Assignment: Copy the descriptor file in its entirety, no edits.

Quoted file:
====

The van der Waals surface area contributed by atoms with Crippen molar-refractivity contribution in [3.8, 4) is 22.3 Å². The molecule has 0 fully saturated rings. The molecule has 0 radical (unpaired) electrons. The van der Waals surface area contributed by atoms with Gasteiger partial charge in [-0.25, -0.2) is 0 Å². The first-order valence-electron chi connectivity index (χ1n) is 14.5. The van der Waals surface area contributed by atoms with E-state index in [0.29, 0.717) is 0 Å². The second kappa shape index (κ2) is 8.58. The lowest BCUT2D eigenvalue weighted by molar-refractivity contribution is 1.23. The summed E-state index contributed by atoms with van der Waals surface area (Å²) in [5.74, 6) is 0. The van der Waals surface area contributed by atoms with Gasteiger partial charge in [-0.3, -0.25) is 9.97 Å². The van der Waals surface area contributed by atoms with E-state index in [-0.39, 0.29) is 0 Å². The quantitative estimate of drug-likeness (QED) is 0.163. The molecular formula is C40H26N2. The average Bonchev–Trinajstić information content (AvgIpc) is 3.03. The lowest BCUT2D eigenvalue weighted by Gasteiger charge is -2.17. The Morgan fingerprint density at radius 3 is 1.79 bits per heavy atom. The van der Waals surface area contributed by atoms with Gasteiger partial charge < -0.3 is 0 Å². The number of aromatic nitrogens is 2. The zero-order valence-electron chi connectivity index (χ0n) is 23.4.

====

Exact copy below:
The van der Waals surface area contributed by atoms with Crippen molar-refractivity contribution in [3.8, 4) is 22.3 Å². The molecule has 0 fully saturated rings. The molecule has 0 radical (unpaired) electrons. The van der Waals surface area contributed by atoms with Gasteiger partial charge in [-0.25, -0.2) is 0 Å². The first-order valence-electron chi connectivity index (χ1n) is 14.5. The van der Waals surface area contributed by atoms with E-state index in [0.29, 0.717) is 0 Å². The second kappa shape index (κ2) is 8.58. The lowest BCUT2D eigenvalue weighted by molar-refractivity contribution is 1.23. The summed E-state index contributed by atoms with van der Waals surface area (Å²) in [5.74, 6) is 0. The van der Waals surface area contributed by atoms with Gasteiger partial charge in [-0.3, -0.25) is 9.97 Å². The van der Waals surface area contributed by atoms with E-state index in [-0.39, 0.29) is 0 Å². The quantitative estimate of drug-likeness (QED) is 0.163. The molecular formula is C40H26N2. The average Bonchev–Trinajstić information content (AvgIpc) is 3.03. The lowest BCUT2D eigenvalue weighted by Gasteiger charge is -2.17. The Morgan fingerprint density at radius 3 is 1.79 bits per heavy atom. The van der Waals surface area contributed by atoms with Gasteiger partial charge < -0.3 is 0 Å². The number of aromatic nitrogens is 2. The zero-order valence-electron chi connectivity index (χ0n) is 23.4.